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Copper Dreams
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A cyberpunk RPG that dreams of rust and copper

“How would syndicates abuse their power without the oversight of a government?” asks Hannah Williams, one half of Seattle-based Whalenought Studios. That’s one of the many questions that Copper Dreams, the studio’s second RPG, looks to answer. While RPGs are often set in vast fantasy worlds, Copper Dreams‘ cyberpunk world takes place on an isolated island called Calitana. It’s a place where the uncivilized aspects of humanity can be drawn out,  where food is scarce but copper is cheap, resulting in an economy based on the metal, and a culture obsessed with technological body alterations. “We thought it would be interesting…

splash-1
News

You are evil, or A systemical approach to rethinking how evil works

People like to think of being evil as something extraordinary—we tend to think of it as extreme, or even supernatural. However, game designer and programmer Nicky Case, points out that social psychologists have repeatedly found the opposite to be true—people who we consider to be evil, are in fact incredibly ordinary. Case’s obsession with systems, which has come through in their various projects such as, Simulating The World (In Emoji) and Parable of the Polygons, is now helping us better understand the idea of evil. Case has been exploring the concept of “emergent evil” as part of their first collaboration with PBS Frontline. The basic principal of…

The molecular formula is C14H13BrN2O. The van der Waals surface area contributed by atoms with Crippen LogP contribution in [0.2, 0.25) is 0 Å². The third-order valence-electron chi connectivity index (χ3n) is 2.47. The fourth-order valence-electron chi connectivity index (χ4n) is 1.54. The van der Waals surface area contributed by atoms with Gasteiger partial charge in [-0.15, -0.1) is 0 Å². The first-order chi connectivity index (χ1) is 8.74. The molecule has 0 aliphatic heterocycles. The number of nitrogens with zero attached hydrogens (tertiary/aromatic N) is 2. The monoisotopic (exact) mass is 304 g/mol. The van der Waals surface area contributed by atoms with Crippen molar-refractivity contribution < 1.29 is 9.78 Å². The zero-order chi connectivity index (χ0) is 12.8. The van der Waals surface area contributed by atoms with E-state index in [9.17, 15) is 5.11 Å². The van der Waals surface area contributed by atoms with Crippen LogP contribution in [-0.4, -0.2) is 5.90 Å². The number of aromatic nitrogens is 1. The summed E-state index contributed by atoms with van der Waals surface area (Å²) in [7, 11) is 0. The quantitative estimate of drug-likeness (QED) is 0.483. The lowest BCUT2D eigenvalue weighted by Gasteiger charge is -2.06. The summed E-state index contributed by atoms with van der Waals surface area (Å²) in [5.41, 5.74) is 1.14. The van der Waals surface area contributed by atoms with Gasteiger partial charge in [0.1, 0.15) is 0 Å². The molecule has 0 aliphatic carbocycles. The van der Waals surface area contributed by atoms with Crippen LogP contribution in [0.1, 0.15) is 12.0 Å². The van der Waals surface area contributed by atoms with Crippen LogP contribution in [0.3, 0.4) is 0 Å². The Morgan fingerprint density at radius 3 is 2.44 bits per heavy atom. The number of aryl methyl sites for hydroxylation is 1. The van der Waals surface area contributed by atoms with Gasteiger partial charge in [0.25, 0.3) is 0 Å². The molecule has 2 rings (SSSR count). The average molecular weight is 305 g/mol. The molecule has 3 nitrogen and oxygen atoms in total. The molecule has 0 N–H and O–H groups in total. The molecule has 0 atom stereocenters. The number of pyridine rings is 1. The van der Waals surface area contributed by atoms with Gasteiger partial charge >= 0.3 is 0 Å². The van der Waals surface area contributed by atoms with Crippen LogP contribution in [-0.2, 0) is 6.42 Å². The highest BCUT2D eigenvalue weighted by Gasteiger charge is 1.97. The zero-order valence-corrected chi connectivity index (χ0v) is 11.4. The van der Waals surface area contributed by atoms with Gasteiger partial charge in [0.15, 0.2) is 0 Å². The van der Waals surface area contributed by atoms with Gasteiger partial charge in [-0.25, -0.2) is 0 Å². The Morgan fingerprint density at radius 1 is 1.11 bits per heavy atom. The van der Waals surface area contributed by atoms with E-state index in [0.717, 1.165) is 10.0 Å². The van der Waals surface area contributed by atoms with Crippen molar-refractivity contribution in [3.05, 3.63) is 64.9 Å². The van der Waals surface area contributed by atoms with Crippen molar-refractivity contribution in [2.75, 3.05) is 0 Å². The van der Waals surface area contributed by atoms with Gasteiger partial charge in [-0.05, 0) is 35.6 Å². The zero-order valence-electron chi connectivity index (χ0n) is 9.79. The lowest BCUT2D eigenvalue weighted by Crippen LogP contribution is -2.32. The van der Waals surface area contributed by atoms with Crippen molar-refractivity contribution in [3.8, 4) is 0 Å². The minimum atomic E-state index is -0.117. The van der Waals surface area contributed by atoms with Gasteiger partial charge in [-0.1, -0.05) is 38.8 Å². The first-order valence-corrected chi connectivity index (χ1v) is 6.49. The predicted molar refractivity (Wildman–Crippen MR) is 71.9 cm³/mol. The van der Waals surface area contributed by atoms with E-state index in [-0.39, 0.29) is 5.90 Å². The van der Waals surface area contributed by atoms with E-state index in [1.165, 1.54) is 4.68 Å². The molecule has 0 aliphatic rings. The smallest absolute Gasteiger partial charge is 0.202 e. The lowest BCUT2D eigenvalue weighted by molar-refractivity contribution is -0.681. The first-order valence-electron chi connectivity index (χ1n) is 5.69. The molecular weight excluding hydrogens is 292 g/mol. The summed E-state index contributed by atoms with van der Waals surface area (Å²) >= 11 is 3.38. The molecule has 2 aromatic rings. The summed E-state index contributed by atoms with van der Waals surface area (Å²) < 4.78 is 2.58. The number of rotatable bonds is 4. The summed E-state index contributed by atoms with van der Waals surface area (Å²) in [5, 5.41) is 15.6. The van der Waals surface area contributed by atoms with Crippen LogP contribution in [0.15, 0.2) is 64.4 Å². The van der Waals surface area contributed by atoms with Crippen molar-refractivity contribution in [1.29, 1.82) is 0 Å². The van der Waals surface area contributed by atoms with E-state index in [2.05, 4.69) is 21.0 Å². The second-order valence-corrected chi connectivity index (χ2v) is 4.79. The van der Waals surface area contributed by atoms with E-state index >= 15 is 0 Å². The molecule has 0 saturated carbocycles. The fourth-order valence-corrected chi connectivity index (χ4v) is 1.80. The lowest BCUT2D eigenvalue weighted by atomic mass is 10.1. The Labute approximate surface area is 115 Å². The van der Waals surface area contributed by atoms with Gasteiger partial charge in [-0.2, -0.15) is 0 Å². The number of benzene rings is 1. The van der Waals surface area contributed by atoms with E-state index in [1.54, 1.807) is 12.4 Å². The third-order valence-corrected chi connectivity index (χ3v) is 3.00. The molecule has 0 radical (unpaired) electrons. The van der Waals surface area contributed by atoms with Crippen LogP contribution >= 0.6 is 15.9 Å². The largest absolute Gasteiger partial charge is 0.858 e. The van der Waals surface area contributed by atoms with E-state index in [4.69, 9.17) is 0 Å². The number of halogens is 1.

The-Last-Guardian-91
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Don’t worry: The Last Guardian is still coming out in 2016

When we last saw the Fumito Ueda-directed The Last Guardian, it was E3 of last year. The sun was shining, as it often is in Los Angeles, and the tweet-buzz was chirping. The long-anticipated follow-up to Ico (2001) and Shadow of the Colossus (2005) wasn’t dead after all. Prior to the surprise trailer, all that we had heard about the game was from reassuring rumor-mongering whispers, hushed reassurances from Sony that the game was not dead and gone. Now, in a cover story with Edge magazine, new details have emerged about the title, including a firmer 2016 release window (though still no…

KxW7WB
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Don’t just listen to this videogame’s music, analyze it